But the nickname is a chimera, the result of a mistake—and probably one made by some starry-eyed Westerner infatuated by the mysterious Orient. ‘Morning Calm’ is a mistranslation of an ancient name for Korea, a name known only from ancient Chinese records.

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Mongolian museum mystery

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Sweets and snakes

Sunny Jhutti sent in this photograph of an Indian shop sign:

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Birthday patty

Liwei Jiao sent in this screenshot:

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Macaque and Old Sinitic reconstructions

I've long been deeply intrigued by the word "macaque".  It's an odd-looking term with a murky history, but somehow it just seems to fit the creature that it designates.

American Heritage Dictionary of the English Language, 5th ed.:

French, from Portuguese macaco, of Bantu origin; akin to Kongo makako, monkeys : ma-, pl. n. pref. + -kako, monkey.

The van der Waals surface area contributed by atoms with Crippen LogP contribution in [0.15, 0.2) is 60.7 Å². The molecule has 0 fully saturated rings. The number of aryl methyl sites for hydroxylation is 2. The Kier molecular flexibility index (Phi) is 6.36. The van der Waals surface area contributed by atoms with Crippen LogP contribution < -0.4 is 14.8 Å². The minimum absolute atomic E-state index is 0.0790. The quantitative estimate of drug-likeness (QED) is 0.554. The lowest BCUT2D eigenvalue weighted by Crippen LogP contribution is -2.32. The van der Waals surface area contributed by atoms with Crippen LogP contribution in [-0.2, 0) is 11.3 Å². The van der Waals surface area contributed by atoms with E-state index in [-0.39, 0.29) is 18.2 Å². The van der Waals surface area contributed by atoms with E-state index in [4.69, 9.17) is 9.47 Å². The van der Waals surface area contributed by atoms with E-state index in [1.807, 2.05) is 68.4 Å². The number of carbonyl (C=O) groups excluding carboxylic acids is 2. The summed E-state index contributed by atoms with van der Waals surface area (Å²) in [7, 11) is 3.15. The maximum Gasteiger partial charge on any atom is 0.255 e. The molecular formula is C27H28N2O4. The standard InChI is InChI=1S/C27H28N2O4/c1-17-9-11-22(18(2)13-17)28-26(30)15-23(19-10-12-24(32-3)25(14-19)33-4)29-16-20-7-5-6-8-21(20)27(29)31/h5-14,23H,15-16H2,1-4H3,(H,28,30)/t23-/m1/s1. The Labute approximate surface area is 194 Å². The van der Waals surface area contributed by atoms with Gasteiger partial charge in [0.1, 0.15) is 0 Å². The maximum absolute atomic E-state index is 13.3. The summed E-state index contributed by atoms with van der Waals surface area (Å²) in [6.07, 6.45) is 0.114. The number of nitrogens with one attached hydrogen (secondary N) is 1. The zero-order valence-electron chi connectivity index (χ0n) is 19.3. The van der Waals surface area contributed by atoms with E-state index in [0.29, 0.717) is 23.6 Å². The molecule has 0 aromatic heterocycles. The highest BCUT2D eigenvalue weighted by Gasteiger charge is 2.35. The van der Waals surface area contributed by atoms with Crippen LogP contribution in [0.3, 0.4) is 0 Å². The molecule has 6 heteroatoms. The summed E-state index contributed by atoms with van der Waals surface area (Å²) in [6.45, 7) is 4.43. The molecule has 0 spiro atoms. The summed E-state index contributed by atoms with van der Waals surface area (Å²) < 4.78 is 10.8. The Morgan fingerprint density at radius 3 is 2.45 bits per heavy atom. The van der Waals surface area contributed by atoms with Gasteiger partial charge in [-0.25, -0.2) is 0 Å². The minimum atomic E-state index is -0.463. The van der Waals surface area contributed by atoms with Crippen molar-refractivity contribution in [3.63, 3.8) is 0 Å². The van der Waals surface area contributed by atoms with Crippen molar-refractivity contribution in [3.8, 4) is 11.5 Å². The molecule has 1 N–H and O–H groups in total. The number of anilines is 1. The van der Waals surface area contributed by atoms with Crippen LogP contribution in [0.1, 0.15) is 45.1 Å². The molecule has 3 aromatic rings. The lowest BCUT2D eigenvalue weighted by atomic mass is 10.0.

Online Etymology Dictionary:

East Indian monkey, 1757, from French macaque, from Portuguese macaco "monkey," a Bantu word brought from Africa to Brazil (where it was applied 17c. to a type of monkey there).

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When is a Qaghan really a Qaghan?

When is a Qaghan really a Qaghan?

It matters, so let's familiarize ourselves with the meaning of the term right off the bat.  In Chinese Studies, we call this "zhèngmíng 正名" ("rectification of names").

Confucius was asked what he would do if he was a governor. He said he would "rectify the names" to make words correspond to reality. The phrase has now become known as a doctrine of feudal Confucian designations and relationships, behaving accordingly to ensure social harmony. Without such accordance society would essentially crumble and "undertakings would not be completed." Mencius extended the doctrine to include questions of political legitimacy.

Wikipedia

So, what is a "qaghan"?